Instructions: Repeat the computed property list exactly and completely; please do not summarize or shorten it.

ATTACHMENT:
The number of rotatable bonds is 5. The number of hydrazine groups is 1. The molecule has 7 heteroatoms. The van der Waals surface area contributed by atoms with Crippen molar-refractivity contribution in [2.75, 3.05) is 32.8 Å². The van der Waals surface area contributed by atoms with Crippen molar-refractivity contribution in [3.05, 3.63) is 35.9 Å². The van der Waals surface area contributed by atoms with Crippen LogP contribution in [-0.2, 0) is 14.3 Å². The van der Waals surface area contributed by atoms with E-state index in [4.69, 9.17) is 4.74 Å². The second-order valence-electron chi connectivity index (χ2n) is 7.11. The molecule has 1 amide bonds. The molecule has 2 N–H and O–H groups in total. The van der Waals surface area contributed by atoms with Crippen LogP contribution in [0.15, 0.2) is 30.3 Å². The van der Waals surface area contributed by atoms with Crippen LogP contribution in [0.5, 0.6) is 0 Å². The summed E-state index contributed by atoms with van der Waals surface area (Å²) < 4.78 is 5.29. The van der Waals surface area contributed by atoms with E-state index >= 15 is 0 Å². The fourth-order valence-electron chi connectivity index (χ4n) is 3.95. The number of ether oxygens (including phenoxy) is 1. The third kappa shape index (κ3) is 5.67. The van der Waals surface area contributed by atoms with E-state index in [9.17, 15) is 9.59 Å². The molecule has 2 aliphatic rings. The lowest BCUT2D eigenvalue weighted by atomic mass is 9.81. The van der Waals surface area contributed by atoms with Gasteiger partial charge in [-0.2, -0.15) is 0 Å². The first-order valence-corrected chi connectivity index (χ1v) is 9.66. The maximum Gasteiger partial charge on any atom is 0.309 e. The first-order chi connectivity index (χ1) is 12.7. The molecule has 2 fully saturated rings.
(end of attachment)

The number of rotatable bonds is 5. The number of hydrazine groups is 1. The molecule has 7 heteroatoms. The van der Waals surface area contributed by atoms with Crippen molar-refractivity contribution in [2.75, 3.05) is 32.8 Å². The van der Waals surface area contributed by atoms with Crippen molar-refractivity contribution in [3.05, 3.63) is 35.9 Å². The van der Waals surface area contributed by atoms with Crippen LogP contribution in [-0.2, 0) is 14.3 Å². The van der Waals surface area contributed by atoms with E-state index in [4.69, 9.17) is 4.74 Å². The second-order valence-electron chi connectivity index (χ2n) is 7.11. The molecule has 1 amide bonds. The molecule has 2 N–H and O–H groups in total. The van der Waals surface area contributed by atoms with Crippen LogP contribution in [0.15, 0.2) is 30.3 Å². The van der Waals surface area contributed by atoms with Crippen LogP contribution in [0.5, 0.6) is 0 Å². The summed E-state index contributed by atoms with van der Waals surface area (Å²) < 4.78 is 5.29. The van der Waals surface area contributed by atoms with E-state index >= 15 is 0 Å². The fourth-order valence-electron chi connectivity index (χ4n) is 3.95. The number of ether oxygens (including phenoxy) is 1. The third kappa shape index (κ3) is 5.67. The van der Waals surface area contributed by atoms with E-state index in [9.17, 15) is 9.59 Å². The molecule has 2 aliphatic rings. The lowest BCUT2D eigenvalue weighted by atomic mass is 9.81. The van der Waals surface area contributed by atoms with Gasteiger partial charge in [-0.2, -0.15) is 0 Å². The first-order valence-corrected chi connectivity index (χ1v) is 9.66. The maximum Gasteiger partial charge on any atom is 0.309 e. The first-order chi connectivity index (χ1) is 12.7. The molecule has 2 fully saturated rings.